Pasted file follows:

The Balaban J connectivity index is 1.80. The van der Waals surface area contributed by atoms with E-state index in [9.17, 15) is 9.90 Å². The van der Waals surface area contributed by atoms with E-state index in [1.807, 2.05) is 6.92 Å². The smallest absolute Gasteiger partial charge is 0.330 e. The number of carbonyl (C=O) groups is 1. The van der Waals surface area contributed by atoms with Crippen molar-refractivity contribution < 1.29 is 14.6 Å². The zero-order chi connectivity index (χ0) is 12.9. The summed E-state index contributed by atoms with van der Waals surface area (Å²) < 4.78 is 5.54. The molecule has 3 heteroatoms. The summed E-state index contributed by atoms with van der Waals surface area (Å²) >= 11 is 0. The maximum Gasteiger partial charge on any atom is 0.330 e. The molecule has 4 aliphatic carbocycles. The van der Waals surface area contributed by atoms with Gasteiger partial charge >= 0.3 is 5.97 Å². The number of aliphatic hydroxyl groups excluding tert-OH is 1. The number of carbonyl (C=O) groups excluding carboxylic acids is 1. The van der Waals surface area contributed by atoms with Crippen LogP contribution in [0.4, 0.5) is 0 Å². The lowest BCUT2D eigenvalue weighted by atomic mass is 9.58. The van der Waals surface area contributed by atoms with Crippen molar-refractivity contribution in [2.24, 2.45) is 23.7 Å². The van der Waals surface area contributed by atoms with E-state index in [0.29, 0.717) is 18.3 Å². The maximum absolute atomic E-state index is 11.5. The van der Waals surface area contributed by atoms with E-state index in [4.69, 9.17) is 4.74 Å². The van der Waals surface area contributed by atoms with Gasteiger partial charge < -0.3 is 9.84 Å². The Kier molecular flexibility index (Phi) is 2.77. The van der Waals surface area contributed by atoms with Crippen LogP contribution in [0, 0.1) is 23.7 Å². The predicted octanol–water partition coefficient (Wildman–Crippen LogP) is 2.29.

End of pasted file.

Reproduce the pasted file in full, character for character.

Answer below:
The Balaban J connectivity index is 1.80. The van der Waals surface area contributed by atoms with E-state index in [9.17, 15) is 9.90 Å². The van der Waals surface area contributed by atoms with E-state index in [1.807, 2.05) is 6.92 Å². The smallest absolute Gasteiger partial charge is 0.330 e. The number of carbonyl (C=O) groups is 1. The van der Waals surface area contributed by atoms with Crippen molar-refractivity contribution < 1.29 is 14.6 Å². The zero-order chi connectivity index (χ0) is 12.9. The summed E-state index contributed by atoms with van der Waals surface area (Å²) < 4.78 is 5.54. The molecule has 3 heteroatoms. The summed E-state index contributed by atoms with van der Waals surface area (Å²) >= 11 is 0. The maximum Gasteiger partial charge on any atom is 0.330 e. The molecule has 4 aliphatic carbocycles. The van der Waals surface area contributed by atoms with Gasteiger partial charge >= 0.3 is 5.97 Å². The number of aliphatic hydroxyl groups excluding tert-OH is 1. The number of carbonyl (C=O) groups excluding carboxylic acids is 1. The van der Waals surface area contributed by atoms with Crippen LogP contribution in [0.4, 0.5) is 0 Å². The lowest BCUT2D eigenvalue weighted by atomic mass is 9.58. The van der Waals surface area contributed by atoms with Crippen molar-refractivity contribution in [2.24, 2.45) is 23.7 Å². The van der Waals surface area contributed by atoms with E-state index in [0.29, 0.717) is 18.3 Å². The maximum absolute atomic E-state index is 11.5. The van der Waals surface area contributed by atoms with E-state index in [4.69, 9.17) is 4.74 Å². The van der Waals surface area contributed by atoms with Gasteiger partial charge < -0.3 is 9.84 Å². The Kier molecular flexibility index (Phi) is 2.77. The van der Waals surface area contributed by atoms with Crippen LogP contribution in [0, 0.1) is 23.7 Å². The predicted octanol–water partition coefficient (Wildman–Crippen LogP) is 2.29.